This post will walk you through keyword optimization in Amazon Seller Central step by step. And if you’re interested in keyword optimization for PPC, check out the post: Amazon PPC Optimization
How Are Keywords Used in Amazon Seller Central?
Products on Amazon can only be found via search if they contain all of the search terms a user enters in a search query. Keyword optimization for Amazon is much different than for other search engines. To make sure your products are listed for as many keyword combinations as possible, you need to equip them with a lot of relevant search terms.
This is where Amazon’s backend search fields come in handy: Use them to include all the keywords that are relevant, but didn’t quite fit in the title or bullet points. This is also a good place to put keyword variations that aren’t suitable for visible integration, like colloquial synonyms or common misspellings of certain keywords.
Learn to prioritize relevant keywords for Amazon Seller Central backend
Amazon has yet again changed the character restrictions for Seller Central backend search fields. As of April 2017, sellers now have 250 characters max for their backend search terms.
Your goal should be to prioritize and drill down to a list of relevant keywords for your product. Amazon treats all 5 fields as a coherent set of keywords, so keyword location or relative distance of keywords from one another is irrelevant here. So to cover different combinations of keywords (e.g. “cream face” and “cream eyes”), it’s not necessary to repeat any keywords.
Therefore, you should aim to enter as many unique keywords per field as you can.
Tips on saving characters in Seller Central backend search fields
Here are some tips to help you save space when entering search terms into the back end of Seller Central. Even cutting down on a few characters will allow you to add some extra terms!
Avoid repetitions by using hyphenated keywords: Two words connected by a hyphen cover all possible combinations and the individual words at the same time. For instance, the keyword “anti-aging” covers “anti”, “aging”, “anti-aging”, “anti aging” and “antiaging”.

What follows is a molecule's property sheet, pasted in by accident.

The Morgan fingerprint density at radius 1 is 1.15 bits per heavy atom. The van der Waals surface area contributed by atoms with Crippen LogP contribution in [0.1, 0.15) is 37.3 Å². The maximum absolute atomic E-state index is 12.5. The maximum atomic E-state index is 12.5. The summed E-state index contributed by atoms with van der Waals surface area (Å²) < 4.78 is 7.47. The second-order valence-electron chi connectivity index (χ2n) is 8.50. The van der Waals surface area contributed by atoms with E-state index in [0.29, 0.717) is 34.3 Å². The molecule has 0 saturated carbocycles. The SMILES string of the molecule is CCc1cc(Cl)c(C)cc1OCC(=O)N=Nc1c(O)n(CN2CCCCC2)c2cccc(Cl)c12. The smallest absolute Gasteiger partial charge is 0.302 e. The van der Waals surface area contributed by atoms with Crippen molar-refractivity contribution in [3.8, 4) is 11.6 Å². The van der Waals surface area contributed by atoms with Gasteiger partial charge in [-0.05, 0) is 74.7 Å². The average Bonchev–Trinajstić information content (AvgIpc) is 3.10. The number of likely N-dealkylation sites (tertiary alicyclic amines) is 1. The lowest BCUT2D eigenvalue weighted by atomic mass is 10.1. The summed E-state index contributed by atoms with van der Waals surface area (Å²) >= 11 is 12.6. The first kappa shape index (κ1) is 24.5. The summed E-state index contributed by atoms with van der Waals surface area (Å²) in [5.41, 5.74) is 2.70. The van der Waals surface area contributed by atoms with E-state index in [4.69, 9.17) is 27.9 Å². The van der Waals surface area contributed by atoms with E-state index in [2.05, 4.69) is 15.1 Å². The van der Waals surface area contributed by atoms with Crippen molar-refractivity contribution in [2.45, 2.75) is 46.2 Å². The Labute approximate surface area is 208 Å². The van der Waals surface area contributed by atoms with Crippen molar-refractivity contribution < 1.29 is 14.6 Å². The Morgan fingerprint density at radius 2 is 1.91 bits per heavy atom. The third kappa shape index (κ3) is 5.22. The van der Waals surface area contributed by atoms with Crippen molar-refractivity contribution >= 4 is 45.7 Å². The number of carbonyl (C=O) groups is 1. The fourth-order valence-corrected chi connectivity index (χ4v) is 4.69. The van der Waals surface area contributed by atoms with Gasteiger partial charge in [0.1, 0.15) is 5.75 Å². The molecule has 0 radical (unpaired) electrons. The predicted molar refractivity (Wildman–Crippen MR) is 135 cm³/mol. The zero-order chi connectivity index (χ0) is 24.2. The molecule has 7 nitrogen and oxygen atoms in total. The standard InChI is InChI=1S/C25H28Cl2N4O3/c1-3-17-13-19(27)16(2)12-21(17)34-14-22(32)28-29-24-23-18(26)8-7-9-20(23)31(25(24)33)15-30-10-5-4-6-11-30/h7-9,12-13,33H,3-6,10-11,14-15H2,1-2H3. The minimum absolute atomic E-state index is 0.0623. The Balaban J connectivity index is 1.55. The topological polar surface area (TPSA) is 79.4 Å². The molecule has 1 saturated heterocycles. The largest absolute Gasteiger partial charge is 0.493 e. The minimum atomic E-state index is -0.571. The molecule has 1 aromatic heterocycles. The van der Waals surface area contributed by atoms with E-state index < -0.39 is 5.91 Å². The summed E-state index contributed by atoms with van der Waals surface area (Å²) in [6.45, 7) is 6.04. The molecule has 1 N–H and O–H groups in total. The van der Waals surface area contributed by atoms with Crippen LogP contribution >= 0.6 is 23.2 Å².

Furthermore, you don’t have to distinguish between singular and plural forms as both will be included in the search automatically.
Likewise, there is no distinction between upper and lower case letters.
Filler words and stop words are also omitted in the search and should thus be left out.
Exclamation points should by all means be avoided as they cause a product to only be listed if a search query exactly matches the queried phrase.
And finally, to separate keywords you should just use single spaces – commas are not required and just take up valuable character space.
All rules are summarized again in the following table using the example of a night cream:
Amazon Search Term Example: Implementation of ‘Night Cream’
The following examples illustrate a bad and a good implementation of filling the search term fields in the backend of Amazon Seller Central. The aim is to achieve optimal keyword coverage for a night cream.
Bad Implementation of Search Terms
In the first example, search terms were not used optimally, because:
- Platinum keywords were used although these will be ignored (it won’t hurt you to fill them out but it won’t help you either)
- Only 1 keyword per field was entered, instead of using the full space
- Keywords were repeated unnecessarily:
- “night cream” and “cream” were repeated in several combinations
- Anti-aging was repeated in two variations (“anti-aging” and “anti aging”) although both keywords are covered by using a hyphen (“anti-aging”)
- Unnecessary filler words were used (“skin cream for night”)
- Keywords of little relevance were used (“cheap night cream”)
In this example, not all keywords are taken into account by Amazon for the reasons indicated earlier. Moreover, space for keywords is unnecessarily occupied and not wisely used. The night cream is available for fewer queries than what would have been possible!
Good Implementation of Search Terms
In the second example, the use of search terms was implemented well, because:
- Platinum keywords were not used for keywords
- The available space has been utilized
- Keyword repetitions were avoided here
- Keywords were used only once
- Hyphens were used to cover several variations of compound and separate spelling
- Filler words were not used
- No use of irrelevant keywords
In this example, all relevant search terms (keywords) are considered by Amazon. The space is utilized effectively so that more keywords are covered and the night cream will show up in many more search queries – therefore increasing that product’s visibility on Amazon. A higher visibility most always results in a higher amount of clicks.
Optimize keywords to improve product ranking visibility
Use Sonar (free Amazon keyword research tool) to help you find all the valuable keywords (including long-tail ones) you will want your product to rank for. Sonar will automatically provide a search volume estimate for the top keyword recommendations.